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Volume [field_article_intvolume_value], Issue [field_article_intissue_value] — May 2012


Annual Review of Chinese Environmental Law Developments: 2011

by Mingqing You

In 2011, China began its Twelfth Five-Year Plan. The Plan includes both new and revised rules and goals for environmental protection and management. This annual review covers updates in climate change mitigation, environmental protection as it relates to economic and social development, new rules on the protection of water resources, solid and radioactive waste issues, and public participation goals.

Dangerous Air Apparent: How EPA’s Hazardous Air Pollutant Program Has Failed to Address Toxic Hotspots

by Rhonda L. Ross and Tammy Asher

The Clean Air Act (CAA) mandates that EPA regulate emissions of more than 180 commonly used industrial chemicals and compounds known as hazardous air pollutants
(HAPs). Unfortunately, EPA does not regulate or restrict emissions of these HAPs based on the health risks posed by ambient-air concentrations or actual exposures
to these toxic substances. Instead, EPA has primarily regulated emissions of these HAPs by imposing technology-based emission controls on major sources of these HAPs. Years after those controls are installed, EPA evaluates the health risks that remain, i.e., residual risks, from facilities that emit the HAPs. Even then, EPA does not evaluate these health risks based on actual ambient concentrations of these pollutants—instead, EPA bases its assessment on engineering calculations. EPA’s own
research indicates that air pollution is posing significant health risks, particularly in urban areas. EPA needs to focus on devising and implementing the programs that
were delegated to them under the 1990 CAA Amendments to restrict ambient concentrations of HAPs to levels that will provide adequate protection of public health.

How “Extraordinary” Is Injunctive Relief in Environmental Litigation? A Practitioner’s Perspective

by Eric J. Murdock and Andrew J. Turner

Despite recent efforts by the U.S. Supreme Court to emphasize the “drastic and extraordinary” nature of injunctive relief, many lower federal courts continue to issue injunctions in cases alleging harm to the environment as if injunctive relief were the norm rather than the exception. Apparently reluctant to accept constraints on the exercise of equitable powers, a number of federal courts have interpreted and applied the governing legal standard as set out in the Supreme Court’s 2008 Winter
decision with more latitude than that decision would seem to permit. This circumstance may well lead in time to additional clarification by the Supreme Court. In the meantime, defense practitioners should be prepared to advocate for a strict application of the Winter standard, while recognizing that the standard as actually applied by
some courts may be somewhat less demanding in practice.

Water, Climate Change, and the Law: Integrated Eastern States Water Management Founded on a New Cooperative Federalism

by Robert Hakell Abrams

More robust planning and management is needed to confront new patterns of water use and increasingly extreme and less predictable climate-induced variations in water availability. Issues such as water allocation law, gaps in the array of water management objectives, and comparatively rigid and unresponsive operating rules for water  facilities are increasingly more significant. Neither the water law of most eastern states nor the existing water institutions are adequate to adapt to the challenges of less stable and potentially diminished water supply. A new water governance regime that builds upon regulated riparianism and the federalism structure of the Coastal Zone Management Act could offer several means for improving water management in the eastern United States as water shortages become more common.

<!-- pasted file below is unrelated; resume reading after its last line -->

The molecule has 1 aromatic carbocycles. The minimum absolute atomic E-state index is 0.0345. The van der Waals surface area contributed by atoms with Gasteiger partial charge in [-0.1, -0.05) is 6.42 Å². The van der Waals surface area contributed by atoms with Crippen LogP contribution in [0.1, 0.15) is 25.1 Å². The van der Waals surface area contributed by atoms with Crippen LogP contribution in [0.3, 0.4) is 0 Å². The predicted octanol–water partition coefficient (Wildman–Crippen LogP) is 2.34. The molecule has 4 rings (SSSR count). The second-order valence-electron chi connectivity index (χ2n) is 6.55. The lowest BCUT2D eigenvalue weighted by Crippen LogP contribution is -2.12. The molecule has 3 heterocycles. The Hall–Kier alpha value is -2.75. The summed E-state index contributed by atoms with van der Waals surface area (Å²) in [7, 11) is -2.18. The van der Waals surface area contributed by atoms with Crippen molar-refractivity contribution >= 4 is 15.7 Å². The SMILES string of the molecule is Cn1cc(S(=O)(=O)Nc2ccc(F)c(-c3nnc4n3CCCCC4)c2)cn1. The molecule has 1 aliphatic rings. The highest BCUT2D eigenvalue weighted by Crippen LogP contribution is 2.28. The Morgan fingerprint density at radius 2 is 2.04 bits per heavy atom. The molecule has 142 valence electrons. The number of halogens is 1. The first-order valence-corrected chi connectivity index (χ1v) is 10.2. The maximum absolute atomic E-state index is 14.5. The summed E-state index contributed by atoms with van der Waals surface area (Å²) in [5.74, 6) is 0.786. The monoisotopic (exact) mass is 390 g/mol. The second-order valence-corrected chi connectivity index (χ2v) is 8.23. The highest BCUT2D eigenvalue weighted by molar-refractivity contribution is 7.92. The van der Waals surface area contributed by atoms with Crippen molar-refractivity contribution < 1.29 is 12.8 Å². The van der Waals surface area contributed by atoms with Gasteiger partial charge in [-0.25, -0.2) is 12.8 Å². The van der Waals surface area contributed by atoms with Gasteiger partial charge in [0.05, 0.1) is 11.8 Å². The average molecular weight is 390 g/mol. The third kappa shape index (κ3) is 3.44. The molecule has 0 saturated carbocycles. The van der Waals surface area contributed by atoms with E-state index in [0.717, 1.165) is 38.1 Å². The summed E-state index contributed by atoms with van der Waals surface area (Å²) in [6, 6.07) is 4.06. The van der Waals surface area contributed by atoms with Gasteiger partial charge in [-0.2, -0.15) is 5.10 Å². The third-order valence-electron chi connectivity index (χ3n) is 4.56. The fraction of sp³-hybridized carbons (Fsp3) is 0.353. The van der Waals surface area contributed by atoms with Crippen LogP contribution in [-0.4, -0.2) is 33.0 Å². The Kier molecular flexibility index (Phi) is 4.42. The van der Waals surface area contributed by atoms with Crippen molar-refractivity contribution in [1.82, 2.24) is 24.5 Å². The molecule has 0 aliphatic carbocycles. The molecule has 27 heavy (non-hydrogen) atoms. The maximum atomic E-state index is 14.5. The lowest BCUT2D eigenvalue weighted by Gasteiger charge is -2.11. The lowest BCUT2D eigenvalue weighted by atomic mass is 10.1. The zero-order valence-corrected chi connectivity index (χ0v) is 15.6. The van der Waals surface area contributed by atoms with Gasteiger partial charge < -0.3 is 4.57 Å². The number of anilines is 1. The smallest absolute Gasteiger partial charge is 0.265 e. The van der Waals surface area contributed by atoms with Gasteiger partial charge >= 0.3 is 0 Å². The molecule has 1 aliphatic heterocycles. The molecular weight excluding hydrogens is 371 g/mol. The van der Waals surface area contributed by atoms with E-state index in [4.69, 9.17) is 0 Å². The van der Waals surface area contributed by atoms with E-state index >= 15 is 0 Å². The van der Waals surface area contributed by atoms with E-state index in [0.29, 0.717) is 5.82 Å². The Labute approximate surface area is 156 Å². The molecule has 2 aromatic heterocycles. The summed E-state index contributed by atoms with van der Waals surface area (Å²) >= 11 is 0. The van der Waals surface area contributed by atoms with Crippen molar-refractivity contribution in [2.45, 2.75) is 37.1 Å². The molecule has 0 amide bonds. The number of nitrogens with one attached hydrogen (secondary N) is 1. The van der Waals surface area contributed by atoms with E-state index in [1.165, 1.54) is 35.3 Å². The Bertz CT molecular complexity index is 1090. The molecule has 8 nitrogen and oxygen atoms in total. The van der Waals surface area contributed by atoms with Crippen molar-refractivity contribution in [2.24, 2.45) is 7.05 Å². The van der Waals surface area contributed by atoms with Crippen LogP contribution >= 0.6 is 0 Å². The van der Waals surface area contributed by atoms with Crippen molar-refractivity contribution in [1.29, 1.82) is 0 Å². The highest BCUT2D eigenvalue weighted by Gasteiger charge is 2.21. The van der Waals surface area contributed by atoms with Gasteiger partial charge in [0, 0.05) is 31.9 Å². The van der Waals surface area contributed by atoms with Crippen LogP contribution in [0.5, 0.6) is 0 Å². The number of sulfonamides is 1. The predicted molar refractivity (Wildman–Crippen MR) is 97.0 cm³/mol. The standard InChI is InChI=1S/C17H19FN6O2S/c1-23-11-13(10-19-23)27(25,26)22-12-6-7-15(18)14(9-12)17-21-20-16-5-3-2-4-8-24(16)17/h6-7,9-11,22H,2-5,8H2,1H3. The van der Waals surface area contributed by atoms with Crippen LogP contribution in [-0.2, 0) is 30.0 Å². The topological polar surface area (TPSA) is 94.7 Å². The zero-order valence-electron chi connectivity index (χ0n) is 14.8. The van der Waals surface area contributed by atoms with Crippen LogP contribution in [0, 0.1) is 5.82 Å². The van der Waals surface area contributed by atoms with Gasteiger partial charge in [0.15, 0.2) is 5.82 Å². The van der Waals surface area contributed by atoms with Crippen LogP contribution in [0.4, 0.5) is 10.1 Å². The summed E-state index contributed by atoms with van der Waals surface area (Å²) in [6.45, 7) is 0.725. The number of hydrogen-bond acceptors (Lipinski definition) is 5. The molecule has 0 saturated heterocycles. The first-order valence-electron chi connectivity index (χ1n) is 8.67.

EPA’s Missed Opportunity to Ground Its GHG Tailoring Rule in the Statute: What the Situs Argument Would Mean for the Future of the PSD Program

by Chuck Knauss and Shannon Broome

On February 28 and 29, 2012, the U.S. Court of Appeals for the District of Columbia (D.C.) Circuit heard oral argument in a series of closely watched lawsuits challenging regulations issued by the U.S. Environmental Protection Agency (EPA) to regulate greenhouse gas (GHG) emissions from automobiles and manufacturing facilities under the Clean Air Act (CAA). Many observers consider the suite of GHG lawsuits, brought by industry groups and state petitioners, among the most significant in CAA and  administrative law in the last 30 years. This is because the D.C. Circuit’s decision will address the proper scope of EPA’s prevention of significant deterioration (PSD) program and of rarely invoked judicial doctrines of last resort like “absurd results” and “administrative necessity.” Moreover, the court’s decision will address those issues
in the context of GHG emissions, one of the most politically and scientifically charged issues of our times.


TSCA Reform: Information Confidentiality, Availability, and Sharing

by LInda K. Breggin, Blake A. Biles, Dr. Richard Denison, Andrea V. Malinowski, Pam Myrick, and Scott M. Sherlock.

Several key issues emerged as pivotal in ongoing efforts to reform the Toxic Substances Control Act (TSCA). Progress on these complex issues is central to the success of TSCA reform. To foster further discussion of these critical topics, ELI convened a series of issue-specific lunchtime webinars during the summer and fall of 2011 that provided a forum for focused dialogue among key players. On Oct. 26, 2011, experts met to discuss a range of TSCA reform issues related to information disclosure and dissemination, including: reform of CBI Practices; public access to information/ databases; and information-sharing down the supply chain.